FRAMINGHAM — A white supremacist group that police officials say spreads hate and fear slipped fliers under the doors of foreigner-owned business last weekend saying immigrants should be expelled from the United States.
Despite the message on the leaflets, Police Chief Steven Carl said the National Alliance broke no laws by distributing them.
“It’s the same as if you went to a store and came out and found fliers on your windshield,” said Carl. “They’re a white supremacist group that believes the world should be pure white and have no diversity. They are considered domestic terrorists, the same as the (Ku Klux) Klan or any of those neo-Nazi groups.”
The National Alliance, on its Web site, claims to be a group of white Americans who believe the country would be better off without immigrants, blacks, Jews or any other minority.
Carl said he heard about the fliers Monday morning, and they were distributed sometime before that.
The chief said he believes the fliers were a direct reaction to a meeting he held with local immigrants last week where he discussed their rights regarding immigration officers, bounty hunters and how he thought making driver’s licenses legal for immigrants would save time for both police and the courts.
“They (National Alliance) hide under the Constitution and freedom of speech — which they have every right to, but they try to quash others’ rights,” Carl said.
The flier the group distributed has “stop immigration” at the top in large, bold capital letters and then continues to say why the National Alliance believes immigrants should be sent home.
“Non-Whites are turning America into a Third World slum. They come for welfare or to take our jobs. They bring crime. They are messy, disruptive, noisy and multiply rapidly. Let’s send them home now!” the flier reads.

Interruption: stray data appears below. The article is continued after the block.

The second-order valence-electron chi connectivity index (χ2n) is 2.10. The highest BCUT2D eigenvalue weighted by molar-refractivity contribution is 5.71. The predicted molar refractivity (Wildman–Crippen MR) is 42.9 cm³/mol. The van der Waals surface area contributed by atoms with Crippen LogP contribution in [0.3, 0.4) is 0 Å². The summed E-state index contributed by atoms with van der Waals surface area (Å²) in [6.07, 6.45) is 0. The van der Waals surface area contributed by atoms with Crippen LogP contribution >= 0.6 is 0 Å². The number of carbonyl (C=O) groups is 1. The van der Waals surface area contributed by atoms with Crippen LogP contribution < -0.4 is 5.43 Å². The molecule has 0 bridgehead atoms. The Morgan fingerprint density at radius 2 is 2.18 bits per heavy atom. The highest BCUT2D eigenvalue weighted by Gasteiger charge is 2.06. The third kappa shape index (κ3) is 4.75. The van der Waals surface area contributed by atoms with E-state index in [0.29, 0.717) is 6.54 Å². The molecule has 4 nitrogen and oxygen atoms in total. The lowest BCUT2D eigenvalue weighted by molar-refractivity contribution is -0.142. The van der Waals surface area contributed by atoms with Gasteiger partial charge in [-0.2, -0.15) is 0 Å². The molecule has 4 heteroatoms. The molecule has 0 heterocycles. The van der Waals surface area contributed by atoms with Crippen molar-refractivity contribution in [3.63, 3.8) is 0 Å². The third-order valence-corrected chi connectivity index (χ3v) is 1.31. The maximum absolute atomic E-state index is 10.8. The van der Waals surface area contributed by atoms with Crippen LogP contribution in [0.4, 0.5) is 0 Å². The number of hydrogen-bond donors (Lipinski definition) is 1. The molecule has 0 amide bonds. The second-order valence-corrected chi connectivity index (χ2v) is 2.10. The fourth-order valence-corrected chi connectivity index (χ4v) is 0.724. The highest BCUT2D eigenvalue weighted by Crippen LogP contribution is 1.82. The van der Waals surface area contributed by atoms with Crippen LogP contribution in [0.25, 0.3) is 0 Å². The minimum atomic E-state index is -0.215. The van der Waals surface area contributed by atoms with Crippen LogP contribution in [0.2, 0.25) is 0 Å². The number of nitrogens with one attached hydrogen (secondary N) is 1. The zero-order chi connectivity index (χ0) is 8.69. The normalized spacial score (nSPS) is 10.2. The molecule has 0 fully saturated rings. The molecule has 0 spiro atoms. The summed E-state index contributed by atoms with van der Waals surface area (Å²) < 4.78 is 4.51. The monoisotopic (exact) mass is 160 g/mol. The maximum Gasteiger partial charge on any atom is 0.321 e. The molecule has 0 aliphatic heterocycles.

On the flier the National Alliance calls itself “An organization of Whites who aren’t afraid to speak up for our race,” and gives an address in West Virginia for donations, to join or to get a copy of the group’s radio schedule.
The fliers were just the latest foray into town for the National Alliance. Last year, group members attended several Human Relations Commission meetings and disrupted a service at a Jewish temple.
“It’s been a little over a year,” said Carl. “What they do is, they search newspapers. They use (Internet search engine) Google and search for the word immigration. Then they read an article in the MetroWest Daily News and see something about immigration, and they come here.”
No downtown business owners who received the flier would comment. Carl said the group has been known to be violent in the past, although not in Framingham.
The group’s latest action has Carl concerned the National Alliance will again make the town one of its frequent stops, the chief said.
“I don’t know what to expect,” said Carl. “They start with leafleting. Then they come to meetings. Then anti-National Alliance groups begin to show up, and it spreads hate and fear. I’m concerned they’re spreading hate and fear.”